She is not talking and Ariel me.
The girl was referring, of course, to Greta and Marlowe, my little Papillon puppies. Their ears are the size of New England states, and they are bouncy, like kittens, which people sometimes mistake them for.
Since I’m working hard to socialize them— yesterday it was the dog park and strand—anyone expresses half an interest, and we are there in a flash. “You want to pet them? Hold them?”
“Aww,” the two moms and dads and four little kids go all gooey, the way everyone does, as they chuck the puppies under the chin. I especially like to watch teen-age boys, high on testosterone, melt in the face of such adorableness.
“And don’t forget Molly and Axel.” Ariel’s Molly is also friendly and cute, her part Papillon-ness almost-but-not-quite holding her ears up.
“Axel is 16 and ¾,” I say. “He’s mostly blind. Mostly deaf and has horrible arthritis. Other than that, he’s good.”
“How long,” asks the man, “do pugs live?”
I pause at the unusual directness of the question. “Sixteen.”
But it’s a question I’ve been asking myself a lot lately. And so I looked it up again today, just now. Turns out I was wrong.
The Wikipedia entry says that pugs live, on average 12-15 years. PetMD gives them 11 years.
To the extent possible I’ve been trying to prepare myself. A few months ago Axel could hardly walk, especially in the evening and we had a long chat with the vet. But we added some more meds and now we carry him down the stairs at night.
He’s still cheerful and loves his food and being with us. He squawks if he on the wrong side of the puppy fence from us.
And I thought a lot about Axel before getting Greta and Marlowe.
“How will he do with the puppies?” asked a friend.
“We’ll just have to see,” I said.
That friend confessed to Ariel she thought that meant I was going to put him down if the puppy introduction didn’t go well.
She’s right. I wouldn’t. But still, I’m totally aware that at some point, unless something startling happens, I will have to make that decision.
Why is kindness to our beloved animals, different from kindness to our beloved humans?
It’s a triple hard decision, and I still remember the day I had to do that for Cadence. At least the timing was clear. Cadence weighed 120 pounds and, suddenly, she was not able to walk. I couldn’t even get her out of the car.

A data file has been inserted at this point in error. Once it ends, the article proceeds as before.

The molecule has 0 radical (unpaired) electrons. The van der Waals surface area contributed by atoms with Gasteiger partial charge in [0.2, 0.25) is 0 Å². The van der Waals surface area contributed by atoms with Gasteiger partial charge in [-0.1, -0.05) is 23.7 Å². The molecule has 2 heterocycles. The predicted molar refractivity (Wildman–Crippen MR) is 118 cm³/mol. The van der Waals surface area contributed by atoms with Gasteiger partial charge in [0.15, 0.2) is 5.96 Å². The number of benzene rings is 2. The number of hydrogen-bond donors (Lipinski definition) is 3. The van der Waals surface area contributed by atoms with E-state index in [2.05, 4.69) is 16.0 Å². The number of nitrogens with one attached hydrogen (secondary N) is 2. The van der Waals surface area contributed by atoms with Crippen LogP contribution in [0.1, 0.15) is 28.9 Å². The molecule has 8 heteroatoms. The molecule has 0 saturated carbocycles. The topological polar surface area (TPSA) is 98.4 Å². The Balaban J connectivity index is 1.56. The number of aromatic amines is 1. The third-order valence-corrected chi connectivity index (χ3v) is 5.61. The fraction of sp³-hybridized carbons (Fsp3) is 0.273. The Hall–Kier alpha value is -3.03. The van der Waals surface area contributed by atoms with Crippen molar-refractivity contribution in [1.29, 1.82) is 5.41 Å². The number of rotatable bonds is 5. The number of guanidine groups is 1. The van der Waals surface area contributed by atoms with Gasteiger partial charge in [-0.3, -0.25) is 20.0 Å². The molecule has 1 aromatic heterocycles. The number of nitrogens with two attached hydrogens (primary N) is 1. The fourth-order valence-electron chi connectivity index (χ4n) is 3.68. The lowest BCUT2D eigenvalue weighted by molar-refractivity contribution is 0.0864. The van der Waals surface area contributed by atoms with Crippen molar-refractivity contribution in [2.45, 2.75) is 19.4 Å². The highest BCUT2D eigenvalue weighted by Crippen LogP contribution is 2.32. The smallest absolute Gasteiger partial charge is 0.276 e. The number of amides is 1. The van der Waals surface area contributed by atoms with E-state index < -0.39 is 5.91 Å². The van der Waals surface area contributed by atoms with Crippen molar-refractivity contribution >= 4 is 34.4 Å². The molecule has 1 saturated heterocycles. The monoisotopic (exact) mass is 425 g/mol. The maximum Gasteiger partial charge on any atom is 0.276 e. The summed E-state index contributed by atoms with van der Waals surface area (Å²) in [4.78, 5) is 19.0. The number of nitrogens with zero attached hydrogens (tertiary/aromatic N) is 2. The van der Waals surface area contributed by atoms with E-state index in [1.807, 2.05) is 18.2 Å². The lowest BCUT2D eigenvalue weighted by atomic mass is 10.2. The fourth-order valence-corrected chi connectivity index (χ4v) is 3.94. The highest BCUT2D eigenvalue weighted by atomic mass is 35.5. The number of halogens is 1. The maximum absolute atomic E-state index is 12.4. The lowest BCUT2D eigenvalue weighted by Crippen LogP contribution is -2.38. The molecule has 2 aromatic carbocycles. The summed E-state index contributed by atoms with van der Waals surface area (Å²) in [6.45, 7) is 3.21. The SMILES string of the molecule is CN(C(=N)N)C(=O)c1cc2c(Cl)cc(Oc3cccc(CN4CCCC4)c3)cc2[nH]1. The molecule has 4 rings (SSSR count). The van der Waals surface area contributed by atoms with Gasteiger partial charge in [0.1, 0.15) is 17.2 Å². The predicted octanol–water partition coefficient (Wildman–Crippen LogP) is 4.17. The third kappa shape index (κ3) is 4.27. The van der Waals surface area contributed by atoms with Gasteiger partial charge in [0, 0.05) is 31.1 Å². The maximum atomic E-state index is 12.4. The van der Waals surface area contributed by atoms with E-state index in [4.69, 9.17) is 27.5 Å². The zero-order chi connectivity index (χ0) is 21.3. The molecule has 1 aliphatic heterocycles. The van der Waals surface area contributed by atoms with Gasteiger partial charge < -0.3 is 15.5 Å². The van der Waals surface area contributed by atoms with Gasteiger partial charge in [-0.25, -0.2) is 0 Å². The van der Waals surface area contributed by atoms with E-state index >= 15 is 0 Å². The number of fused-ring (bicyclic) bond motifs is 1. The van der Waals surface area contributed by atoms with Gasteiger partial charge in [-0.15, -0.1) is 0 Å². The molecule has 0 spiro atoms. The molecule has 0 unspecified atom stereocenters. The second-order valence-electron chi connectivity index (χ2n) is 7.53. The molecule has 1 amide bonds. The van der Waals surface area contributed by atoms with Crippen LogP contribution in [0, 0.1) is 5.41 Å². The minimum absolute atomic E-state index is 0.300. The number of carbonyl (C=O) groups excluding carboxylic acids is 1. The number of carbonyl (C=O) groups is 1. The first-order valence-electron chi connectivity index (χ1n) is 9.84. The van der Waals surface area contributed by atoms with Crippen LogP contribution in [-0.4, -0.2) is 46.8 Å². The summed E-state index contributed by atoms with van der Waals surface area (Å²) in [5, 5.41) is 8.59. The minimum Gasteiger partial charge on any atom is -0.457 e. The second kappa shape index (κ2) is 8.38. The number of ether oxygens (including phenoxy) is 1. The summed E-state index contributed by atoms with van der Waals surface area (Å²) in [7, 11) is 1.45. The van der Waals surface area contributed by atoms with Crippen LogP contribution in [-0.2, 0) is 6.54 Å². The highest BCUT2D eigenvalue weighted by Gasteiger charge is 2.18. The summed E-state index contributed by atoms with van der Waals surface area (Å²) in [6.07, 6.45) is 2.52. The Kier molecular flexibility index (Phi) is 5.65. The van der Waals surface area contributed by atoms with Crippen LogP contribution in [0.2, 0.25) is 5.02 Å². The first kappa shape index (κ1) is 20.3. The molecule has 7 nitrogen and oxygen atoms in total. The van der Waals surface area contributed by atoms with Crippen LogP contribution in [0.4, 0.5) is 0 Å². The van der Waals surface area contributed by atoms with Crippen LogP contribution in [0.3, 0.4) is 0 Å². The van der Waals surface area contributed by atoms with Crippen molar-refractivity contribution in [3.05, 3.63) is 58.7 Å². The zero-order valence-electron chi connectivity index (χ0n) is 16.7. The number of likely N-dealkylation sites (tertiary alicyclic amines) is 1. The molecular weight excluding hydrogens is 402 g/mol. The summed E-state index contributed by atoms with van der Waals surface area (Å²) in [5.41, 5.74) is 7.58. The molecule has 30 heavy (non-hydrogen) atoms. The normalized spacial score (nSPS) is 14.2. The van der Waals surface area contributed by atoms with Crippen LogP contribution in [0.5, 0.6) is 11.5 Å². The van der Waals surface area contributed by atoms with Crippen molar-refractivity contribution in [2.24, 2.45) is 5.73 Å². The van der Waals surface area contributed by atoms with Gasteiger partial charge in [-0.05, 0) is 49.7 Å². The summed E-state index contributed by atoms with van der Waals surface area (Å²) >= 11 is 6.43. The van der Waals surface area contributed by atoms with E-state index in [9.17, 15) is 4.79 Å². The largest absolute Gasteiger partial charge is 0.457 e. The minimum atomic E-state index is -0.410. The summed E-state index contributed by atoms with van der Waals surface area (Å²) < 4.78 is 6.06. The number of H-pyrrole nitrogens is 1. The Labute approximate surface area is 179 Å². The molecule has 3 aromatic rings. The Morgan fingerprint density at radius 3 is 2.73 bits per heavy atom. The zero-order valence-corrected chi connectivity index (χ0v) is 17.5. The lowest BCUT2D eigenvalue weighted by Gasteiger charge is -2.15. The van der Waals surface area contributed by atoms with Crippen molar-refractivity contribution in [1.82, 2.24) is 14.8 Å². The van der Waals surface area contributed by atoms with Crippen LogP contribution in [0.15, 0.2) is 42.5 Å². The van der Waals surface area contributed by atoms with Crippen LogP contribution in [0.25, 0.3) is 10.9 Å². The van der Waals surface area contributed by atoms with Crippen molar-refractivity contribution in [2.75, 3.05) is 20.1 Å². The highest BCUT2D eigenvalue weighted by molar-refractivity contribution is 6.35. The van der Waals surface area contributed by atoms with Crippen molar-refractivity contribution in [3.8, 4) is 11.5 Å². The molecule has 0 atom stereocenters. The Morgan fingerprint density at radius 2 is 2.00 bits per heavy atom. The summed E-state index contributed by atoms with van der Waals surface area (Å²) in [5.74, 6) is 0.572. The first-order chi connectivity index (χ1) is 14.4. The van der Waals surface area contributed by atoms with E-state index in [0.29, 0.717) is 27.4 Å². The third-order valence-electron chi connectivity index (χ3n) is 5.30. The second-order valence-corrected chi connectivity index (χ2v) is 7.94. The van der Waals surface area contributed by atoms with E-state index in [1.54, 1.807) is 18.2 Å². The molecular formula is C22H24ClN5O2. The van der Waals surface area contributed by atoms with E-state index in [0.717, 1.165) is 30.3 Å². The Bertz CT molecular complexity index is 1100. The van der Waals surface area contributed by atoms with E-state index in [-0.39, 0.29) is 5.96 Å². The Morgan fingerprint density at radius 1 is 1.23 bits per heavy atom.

Axel, at 15 pounds, has a stiff little unstable gait. Since he can’t hear, I go up and touch him when it’s time to go. And although he fakes it well, most of the time, his eyes are clouded with cataracts and he can’t see.
He puts his face down slowly into the water bowl, until his hard dry nose hits the water. He stops at a crack in the sidewalk, a sidewalk he’s been down a thousand times, fearful that the crack is an obstacle. Axel bumps into walls or the puppy fence sometimes and often goes to the wrong corner of the door to ask to come in.
“We CANNOT let Axel on the patio anymore!” Ariel called me in a panic in Telluride very late one night. “He just fell into the hot tub!”
Even with meds, Axel’s bladder has about a 2½ hour span and the patio is the closest relief spot. While Ariel was taking out the trash he had simply walked into the spa.
Both rescuer and rescuee were traumatized.
But the puppies are good for him.
They are overwhelming sometimes, and when they want to share his bed, he will shuffle away from their hyperactivity. But he likes them. Loves them, even I think.
Greta, in particular, is extra gentle with him. Last night she went up and gave him a light paw, then rolled over submissively showing her belly, trying to engage with him. He didn’t move much, except for the wagging tail.
At night he goes up to their crate and wags and sniffs good night before waddling off to his orthopedic bed.
Life is always too short. But the puppies have helped bring him back a bit from the brink. And he, in turn, has helped them to be more civilized.
And they all have helped us remember that every day is a gift.